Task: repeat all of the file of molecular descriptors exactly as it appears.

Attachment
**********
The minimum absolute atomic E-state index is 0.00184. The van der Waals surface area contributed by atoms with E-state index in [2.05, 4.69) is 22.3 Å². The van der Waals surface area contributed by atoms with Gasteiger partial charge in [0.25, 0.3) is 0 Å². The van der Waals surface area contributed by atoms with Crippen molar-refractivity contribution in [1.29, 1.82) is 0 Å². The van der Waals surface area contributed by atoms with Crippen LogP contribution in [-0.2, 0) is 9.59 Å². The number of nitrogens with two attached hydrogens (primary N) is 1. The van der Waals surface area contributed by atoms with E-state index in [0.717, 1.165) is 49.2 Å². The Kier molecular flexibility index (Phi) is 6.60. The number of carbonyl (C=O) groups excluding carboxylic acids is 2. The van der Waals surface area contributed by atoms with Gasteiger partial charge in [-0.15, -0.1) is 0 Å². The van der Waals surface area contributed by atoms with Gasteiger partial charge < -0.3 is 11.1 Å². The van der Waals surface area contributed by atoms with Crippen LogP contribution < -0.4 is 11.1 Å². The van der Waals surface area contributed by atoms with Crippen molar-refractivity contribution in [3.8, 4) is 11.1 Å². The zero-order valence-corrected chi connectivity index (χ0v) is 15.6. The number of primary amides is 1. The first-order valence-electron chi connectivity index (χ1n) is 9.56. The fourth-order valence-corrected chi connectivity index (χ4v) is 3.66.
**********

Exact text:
The minimum absolute atomic E-state index is 0.00184. The van der Waals surface area contributed by atoms with E-state index in [2.05, 4.69) is 22.3 Å². The van der Waals surface area contributed by atoms with Gasteiger partial charge in [0.25, 0.3) is 0 Å². The van der Waals surface area contributed by atoms with Crippen molar-refractivity contribution in [1.29, 1.82) is 0 Å². The van der Waals surface area contributed by atoms with Crippen LogP contribution in [-0.2, 0) is 9.59 Å². The number of nitrogens with two attached hydrogens (primary N) is 1. The van der Waals surface area contributed by atoms with E-state index in [0.717, 1.165) is 49.2 Å². The Kier molecular flexibility index (Phi) is 6.60. The number of carbonyl (C=O) groups excluding carboxylic acids is 2. The van der Waals surface area contributed by atoms with Gasteiger partial charge in [-0.15, -0.1) is 0 Å². The van der Waals surface area contributed by atoms with Gasteiger partial charge < -0.3 is 11.1 Å². The van der Waals surface area contributed by atoms with Crippen LogP contribution < -0.4 is 11.1 Å². The van der Waals surface area contributed by atoms with Crippen molar-refractivity contribution in [3.8, 4) is 11.1 Å². The zero-order valence-corrected chi connectivity index (χ0v) is 15.6. The number of primary amides is 1. The first-order valence-electron chi connectivity index (χ1n) is 9.56. The fourth-order valence-corrected chi connectivity index (χ4v) is 3.66.